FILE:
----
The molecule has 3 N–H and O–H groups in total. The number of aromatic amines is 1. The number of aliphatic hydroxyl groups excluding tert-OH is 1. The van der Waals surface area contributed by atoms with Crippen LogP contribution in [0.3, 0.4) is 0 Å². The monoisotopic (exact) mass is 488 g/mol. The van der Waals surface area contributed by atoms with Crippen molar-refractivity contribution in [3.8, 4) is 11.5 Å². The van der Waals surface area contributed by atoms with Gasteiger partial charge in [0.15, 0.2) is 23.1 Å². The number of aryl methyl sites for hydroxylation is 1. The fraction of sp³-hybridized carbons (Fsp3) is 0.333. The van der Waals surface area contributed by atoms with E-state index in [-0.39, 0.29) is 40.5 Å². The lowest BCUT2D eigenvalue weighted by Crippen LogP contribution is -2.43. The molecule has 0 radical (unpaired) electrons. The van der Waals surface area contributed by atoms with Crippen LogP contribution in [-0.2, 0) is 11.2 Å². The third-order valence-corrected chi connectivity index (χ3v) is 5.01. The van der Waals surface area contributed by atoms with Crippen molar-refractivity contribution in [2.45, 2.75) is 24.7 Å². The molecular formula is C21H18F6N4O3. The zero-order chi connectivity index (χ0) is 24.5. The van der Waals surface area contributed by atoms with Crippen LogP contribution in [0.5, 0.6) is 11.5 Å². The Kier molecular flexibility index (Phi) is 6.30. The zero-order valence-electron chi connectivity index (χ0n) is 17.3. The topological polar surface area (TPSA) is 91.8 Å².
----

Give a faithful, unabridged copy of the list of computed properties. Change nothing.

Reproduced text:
The molecule has 3 N–H and O–H groups in total. The number of aromatic amines is 1. The number of aliphatic hydroxyl groups excluding tert-OH is 1. The van der Waals surface area contributed by atoms with Crippen LogP contribution in [0.3, 0.4) is 0 Å². The monoisotopic (exact) mass is 488 g/mol. The van der Waals surface area contributed by atoms with Crippen molar-refractivity contribution in [3.8, 4) is 11.5 Å². The van der Waals surface area contributed by atoms with Gasteiger partial charge in [0.15, 0.2) is 23.1 Å². The number of aryl methyl sites for hydroxylation is 1. The fraction of sp³-hybridized carbons (Fsp3) is 0.333. The van der Waals surface area contributed by atoms with E-state index in [-0.39, 0.29) is 40.5 Å². The lowest BCUT2D eigenvalue weighted by Crippen LogP contribution is -2.43. The molecule has 0 radical (unpaired) electrons. The van der Waals surface area contributed by atoms with Crippen LogP contribution in [-0.2, 0) is 11.2 Å². The third-order valence-corrected chi connectivity index (χ3v) is 5.01. The van der Waals surface area contributed by atoms with Crippen molar-refractivity contribution in [2.45, 2.75) is 24.7 Å². The molecular formula is C21H18F6N4O3. The zero-order chi connectivity index (χ0) is 24.5. The van der Waals surface area contributed by atoms with Crippen LogP contribution in [0.5, 0.6) is 11.5 Å². The Kier molecular flexibility index (Phi) is 6.30. The zero-order valence-electron chi connectivity index (χ0n) is 17.3. The topological polar surface area (TPSA) is 91.8 Å².